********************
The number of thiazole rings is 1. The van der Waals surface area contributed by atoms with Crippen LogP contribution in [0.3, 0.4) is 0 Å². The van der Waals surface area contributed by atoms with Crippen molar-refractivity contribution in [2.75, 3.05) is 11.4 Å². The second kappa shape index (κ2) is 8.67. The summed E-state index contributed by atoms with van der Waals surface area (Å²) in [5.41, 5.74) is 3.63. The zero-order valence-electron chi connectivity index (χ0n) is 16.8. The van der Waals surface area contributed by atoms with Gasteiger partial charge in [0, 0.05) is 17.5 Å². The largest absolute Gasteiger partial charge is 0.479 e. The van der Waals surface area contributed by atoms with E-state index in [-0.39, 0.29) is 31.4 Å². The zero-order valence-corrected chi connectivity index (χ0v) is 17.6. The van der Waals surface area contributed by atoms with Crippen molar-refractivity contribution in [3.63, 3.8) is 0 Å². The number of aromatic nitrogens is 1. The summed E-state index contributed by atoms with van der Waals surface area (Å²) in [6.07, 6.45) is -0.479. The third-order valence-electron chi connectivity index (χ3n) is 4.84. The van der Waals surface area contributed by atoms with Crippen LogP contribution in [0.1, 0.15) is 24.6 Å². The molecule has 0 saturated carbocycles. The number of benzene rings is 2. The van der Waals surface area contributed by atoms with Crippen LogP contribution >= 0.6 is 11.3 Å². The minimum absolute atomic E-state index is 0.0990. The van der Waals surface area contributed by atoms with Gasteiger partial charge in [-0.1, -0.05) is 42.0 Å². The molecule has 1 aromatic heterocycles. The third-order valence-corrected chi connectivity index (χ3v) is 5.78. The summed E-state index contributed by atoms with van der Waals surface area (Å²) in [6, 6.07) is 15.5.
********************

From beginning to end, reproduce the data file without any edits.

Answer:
The number of thiazole rings is 1. The van der Waals surface area contributed by atoms with Crippen LogP contribution in [0.3, 0.4) is 0 Å². The van der Waals surface area contributed by atoms with Crippen molar-refractivity contribution in [2.75, 3.05) is 11.4 Å². The second kappa shape index (κ2) is 8.67. The summed E-state index contributed by atoms with van der Waals surface area (Å²) in [5.41, 5.74) is 3.63. The zero-order valence-electron chi connectivity index (χ0n) is 16.8. The van der Waals surface area contributed by atoms with Gasteiger partial charge in [0, 0.05) is 17.5 Å². The largest absolute Gasteiger partial charge is 0.479 e. The van der Waals surface area contributed by atoms with E-state index in [-0.39, 0.29) is 31.4 Å². The zero-order valence-corrected chi connectivity index (χ0v) is 17.6. The van der Waals surface area contributed by atoms with Crippen molar-refractivity contribution in [3.63, 3.8) is 0 Å². The number of aromatic nitrogens is 1. The summed E-state index contributed by atoms with van der Waals surface area (Å²) in [6.07, 6.45) is -0.479. The third-order valence-electron chi connectivity index (χ3n) is 4.84. The van der Waals surface area contributed by atoms with Crippen LogP contribution in [0.1, 0.15) is 24.6 Å². The molecule has 0 saturated carbocycles. The number of benzene rings is 2. The van der Waals surface area contributed by atoms with Crippen LogP contribution >= 0.6 is 11.3 Å². The minimum absolute atomic E-state index is 0.0990. The van der Waals surface area contributed by atoms with Gasteiger partial charge in [-0.1, -0.05) is 42.0 Å². The molecule has 1 aromatic heterocycles. The third-order valence-corrected chi connectivity index (χ3v) is 5.78. The summed E-state index contributed by atoms with van der Waals surface area (Å²) in [6, 6.07) is 15.5.